Cable TV firms eye Balto. County

Companies express interest in market dominated by Comcast

March 20, 2000|By David Nitkin | David Nitkin,SUN STAFF

Baltimore County consumers might soon be able to choose which cable company's wire enters their homes.

With two competitors to Comcast Corp. expressing interest in the Baltimore County market in recent months, County Council members are formally seeking proposals from companies interested in franchise agreements.

The council has set an April 13 deadline for applications but is not releasing the names of companies that have made inquiries.

"They don't want to reveal to each other who the other one is," said Councilman Kevin B. Kamenetz, who handles cable issues for the council, which has exclusive authority on cable decisions. "We are declaring an open season on applications."

Philadelphia-based Comcast was awarded a 15-year franchise in 1998, but the pact doesn't prevent other companies from entering the county.

Kamenetz, a Pikesville-Randallstown Democrat, said he believes that competitors are interested because of technological advances that allow companies to bundle cable, Internet and telephone services.

Many consumers, he said, would like a chance to switch their cable television provider.

"There are those who love to hate Comcast," Kamenetz said. "The prospects of competition will only help to keep Comcast sharper."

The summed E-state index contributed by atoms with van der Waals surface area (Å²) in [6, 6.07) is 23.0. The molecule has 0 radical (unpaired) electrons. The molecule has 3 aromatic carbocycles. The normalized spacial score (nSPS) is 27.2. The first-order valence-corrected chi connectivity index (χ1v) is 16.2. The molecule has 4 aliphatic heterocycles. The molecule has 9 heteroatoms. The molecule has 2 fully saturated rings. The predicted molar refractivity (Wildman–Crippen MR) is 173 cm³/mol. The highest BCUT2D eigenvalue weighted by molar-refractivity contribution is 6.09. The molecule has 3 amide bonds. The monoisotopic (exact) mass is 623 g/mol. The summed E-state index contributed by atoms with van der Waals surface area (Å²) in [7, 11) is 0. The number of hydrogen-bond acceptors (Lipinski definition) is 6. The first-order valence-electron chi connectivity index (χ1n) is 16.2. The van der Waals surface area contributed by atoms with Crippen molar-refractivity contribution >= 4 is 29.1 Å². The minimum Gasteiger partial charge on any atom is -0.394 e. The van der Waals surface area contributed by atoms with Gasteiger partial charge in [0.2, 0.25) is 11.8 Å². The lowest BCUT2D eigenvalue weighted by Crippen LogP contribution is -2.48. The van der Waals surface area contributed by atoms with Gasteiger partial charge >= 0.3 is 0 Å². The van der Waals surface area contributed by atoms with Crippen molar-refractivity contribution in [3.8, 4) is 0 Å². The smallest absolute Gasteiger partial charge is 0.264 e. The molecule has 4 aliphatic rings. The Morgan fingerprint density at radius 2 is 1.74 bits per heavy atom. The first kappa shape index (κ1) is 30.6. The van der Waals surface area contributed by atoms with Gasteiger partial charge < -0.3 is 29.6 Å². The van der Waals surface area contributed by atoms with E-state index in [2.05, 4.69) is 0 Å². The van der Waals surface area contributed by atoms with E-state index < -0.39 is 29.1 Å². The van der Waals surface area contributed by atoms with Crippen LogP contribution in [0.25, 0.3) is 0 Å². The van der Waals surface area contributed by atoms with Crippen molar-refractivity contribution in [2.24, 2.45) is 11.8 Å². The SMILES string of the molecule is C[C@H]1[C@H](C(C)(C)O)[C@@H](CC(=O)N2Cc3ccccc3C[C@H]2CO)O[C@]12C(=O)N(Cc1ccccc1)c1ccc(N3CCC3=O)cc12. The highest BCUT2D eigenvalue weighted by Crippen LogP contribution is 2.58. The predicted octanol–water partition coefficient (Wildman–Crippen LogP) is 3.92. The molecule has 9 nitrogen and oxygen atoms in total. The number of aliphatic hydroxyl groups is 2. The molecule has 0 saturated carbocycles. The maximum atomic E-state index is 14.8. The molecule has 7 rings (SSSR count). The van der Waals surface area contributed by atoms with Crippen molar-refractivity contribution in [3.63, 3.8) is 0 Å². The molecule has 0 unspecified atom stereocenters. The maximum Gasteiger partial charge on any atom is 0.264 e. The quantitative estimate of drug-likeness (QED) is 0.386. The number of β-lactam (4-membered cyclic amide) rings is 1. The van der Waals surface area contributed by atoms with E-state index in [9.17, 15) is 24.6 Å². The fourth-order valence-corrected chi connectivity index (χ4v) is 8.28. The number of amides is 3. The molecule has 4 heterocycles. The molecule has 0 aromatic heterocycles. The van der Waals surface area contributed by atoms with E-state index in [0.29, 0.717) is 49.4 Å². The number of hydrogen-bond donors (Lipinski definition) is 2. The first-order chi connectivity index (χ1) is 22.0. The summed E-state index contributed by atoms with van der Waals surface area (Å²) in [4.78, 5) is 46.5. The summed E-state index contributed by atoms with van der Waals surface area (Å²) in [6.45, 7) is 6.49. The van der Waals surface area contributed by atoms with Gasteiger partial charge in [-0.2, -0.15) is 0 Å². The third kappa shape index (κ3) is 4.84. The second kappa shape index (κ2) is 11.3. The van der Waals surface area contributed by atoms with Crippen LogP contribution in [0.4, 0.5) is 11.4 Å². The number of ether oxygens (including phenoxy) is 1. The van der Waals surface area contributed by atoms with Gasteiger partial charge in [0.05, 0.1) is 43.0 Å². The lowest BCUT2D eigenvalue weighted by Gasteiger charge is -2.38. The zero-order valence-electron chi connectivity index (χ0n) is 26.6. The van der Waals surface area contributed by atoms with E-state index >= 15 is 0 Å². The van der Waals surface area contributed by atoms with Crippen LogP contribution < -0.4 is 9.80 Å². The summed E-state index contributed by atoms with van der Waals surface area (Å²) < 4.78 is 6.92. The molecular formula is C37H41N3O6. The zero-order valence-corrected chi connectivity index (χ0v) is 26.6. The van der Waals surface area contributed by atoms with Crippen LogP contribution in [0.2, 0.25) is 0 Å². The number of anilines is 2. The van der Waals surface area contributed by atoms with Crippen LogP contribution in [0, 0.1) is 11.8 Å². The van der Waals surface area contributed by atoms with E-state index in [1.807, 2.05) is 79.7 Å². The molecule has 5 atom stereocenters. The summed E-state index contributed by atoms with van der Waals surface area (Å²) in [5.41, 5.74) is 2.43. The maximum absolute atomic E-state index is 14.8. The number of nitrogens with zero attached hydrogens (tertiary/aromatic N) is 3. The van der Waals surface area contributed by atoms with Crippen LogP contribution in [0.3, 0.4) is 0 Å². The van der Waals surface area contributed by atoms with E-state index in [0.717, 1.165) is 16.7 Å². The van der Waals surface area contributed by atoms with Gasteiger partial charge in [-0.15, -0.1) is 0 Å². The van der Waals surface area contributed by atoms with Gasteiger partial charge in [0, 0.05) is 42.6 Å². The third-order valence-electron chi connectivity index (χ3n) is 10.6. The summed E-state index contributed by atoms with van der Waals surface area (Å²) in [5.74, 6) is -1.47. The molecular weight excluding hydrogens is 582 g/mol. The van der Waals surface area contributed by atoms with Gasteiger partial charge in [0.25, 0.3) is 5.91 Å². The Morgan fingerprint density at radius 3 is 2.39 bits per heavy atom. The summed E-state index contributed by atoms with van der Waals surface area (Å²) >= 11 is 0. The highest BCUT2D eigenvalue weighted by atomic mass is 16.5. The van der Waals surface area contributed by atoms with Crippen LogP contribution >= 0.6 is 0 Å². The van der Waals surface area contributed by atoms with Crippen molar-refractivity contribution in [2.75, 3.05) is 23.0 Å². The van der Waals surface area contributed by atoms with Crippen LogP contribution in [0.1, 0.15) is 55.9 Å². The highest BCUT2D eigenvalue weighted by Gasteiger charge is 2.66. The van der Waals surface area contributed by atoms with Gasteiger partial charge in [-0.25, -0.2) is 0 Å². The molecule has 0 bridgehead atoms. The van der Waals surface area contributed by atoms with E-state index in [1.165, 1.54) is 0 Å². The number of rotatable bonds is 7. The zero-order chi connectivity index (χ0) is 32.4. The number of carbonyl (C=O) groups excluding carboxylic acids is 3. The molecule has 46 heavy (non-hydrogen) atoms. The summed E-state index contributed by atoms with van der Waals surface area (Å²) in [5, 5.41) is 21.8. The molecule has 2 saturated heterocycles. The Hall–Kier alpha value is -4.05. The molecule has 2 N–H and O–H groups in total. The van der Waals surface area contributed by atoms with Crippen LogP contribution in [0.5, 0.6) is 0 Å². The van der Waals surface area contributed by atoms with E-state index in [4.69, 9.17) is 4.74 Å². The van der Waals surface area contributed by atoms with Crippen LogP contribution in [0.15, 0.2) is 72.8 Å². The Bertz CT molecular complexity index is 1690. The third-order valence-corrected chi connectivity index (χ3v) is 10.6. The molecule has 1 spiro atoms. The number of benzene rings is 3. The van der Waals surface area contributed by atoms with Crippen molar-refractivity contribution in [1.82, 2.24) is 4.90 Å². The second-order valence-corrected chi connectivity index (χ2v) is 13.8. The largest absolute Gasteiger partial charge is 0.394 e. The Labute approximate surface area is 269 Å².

Comcast representatives said they would monitor the application process closely. While the company does not object to competition, spokesman David H. Nevins said it would be unfair if competitors didn't have to abide by the same requirements as his company, such as offering service to all homes or providing public access and educational channels.

"Our interests, and frankly we think the consumer's best interest as well, is making sure there would be a level playing field for all parties," Nevins said.

Cable competition is emerging in Maryland. Last year, Montgomery County signed an agreement with a company called Starpower, a partnership between New Jersey-based RCN Corp. and Potomac Electric Power Co., the region's electric utility. Starpower will offer television, Internet access and phone service by piggybacking on Pepco's wires, said Jane Lawton, cable administrator for Montgomery County.

"They are interested in the whole region," Lawton said. "They are interested in competition because they don't consider themselves part of the cable club."

While Starpower hasn't started operating in Montgomery County, consumers are eager for an alternative, she said.

RCN officials did not respond to three telephone inquiries about their possible interest in the Baltimore area.

But observers said they would not be surprised if the company is interested in an agreement.

"Yes, they are a formidable competitor," said Eric Glick, a spokesman for the National Cable Television Association, a trade group that doesn't view RCN as a bona fide cable provider. "And we are doing all we can to fight back the challenge. We are pretty confident that we provide a competitive product."

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